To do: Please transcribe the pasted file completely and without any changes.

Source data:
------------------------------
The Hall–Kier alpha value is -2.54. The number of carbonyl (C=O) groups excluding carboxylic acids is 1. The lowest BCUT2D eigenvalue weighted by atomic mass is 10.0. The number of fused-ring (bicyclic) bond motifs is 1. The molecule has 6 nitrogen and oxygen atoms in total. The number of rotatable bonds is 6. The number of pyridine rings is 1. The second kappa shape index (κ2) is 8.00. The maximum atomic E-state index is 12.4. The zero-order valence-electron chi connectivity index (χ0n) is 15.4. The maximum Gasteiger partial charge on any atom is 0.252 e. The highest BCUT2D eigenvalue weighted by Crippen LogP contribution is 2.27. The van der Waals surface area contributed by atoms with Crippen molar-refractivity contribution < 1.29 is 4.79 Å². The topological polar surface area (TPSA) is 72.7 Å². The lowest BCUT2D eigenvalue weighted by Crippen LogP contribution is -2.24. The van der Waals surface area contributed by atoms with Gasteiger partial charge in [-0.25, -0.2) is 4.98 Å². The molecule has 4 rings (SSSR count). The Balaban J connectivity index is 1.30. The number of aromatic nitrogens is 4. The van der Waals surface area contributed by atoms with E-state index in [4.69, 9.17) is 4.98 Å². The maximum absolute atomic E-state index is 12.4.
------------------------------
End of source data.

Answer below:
The Hall–Kier alpha value is -2.54. The number of carbonyl (C=O) groups excluding carboxylic acids is 1. The lowest BCUT2D eigenvalue weighted by atomic mass is 10.0. The number of fused-ring (bicyclic) bond motifs is 1. The molecule has 6 nitrogen and oxygen atoms in total. The number of rotatable bonds is 6. The number of pyridine rings is 1. The second kappa shape index (κ2) is 8.00. The maximum atomic E-state index is 12.4. The zero-order valence-electron chi connectivity index (χ0n) is 15.4. The maximum Gasteiger partial charge on any atom is 0.252 e. The highest BCUT2D eigenvalue weighted by Crippen LogP contribution is 2.27. The van der Waals surface area contributed by atoms with Crippen molar-refractivity contribution < 1.29 is 4.79 Å². The topological polar surface area (TPSA) is 72.7 Å². The lowest BCUT2D eigenvalue weighted by Crippen LogP contribution is -2.24. The van der Waals surface area contributed by atoms with Gasteiger partial charge in [-0.25, -0.2) is 4.98 Å². The molecule has 4 rings (SSSR count). The Balaban J connectivity index is 1.30. The number of aromatic nitrogens is 4. The van der Waals surface area contributed by atoms with E-state index in [4.69, 9.17) is 4.98 Å². The maximum absolute atomic E-state index is 12.4.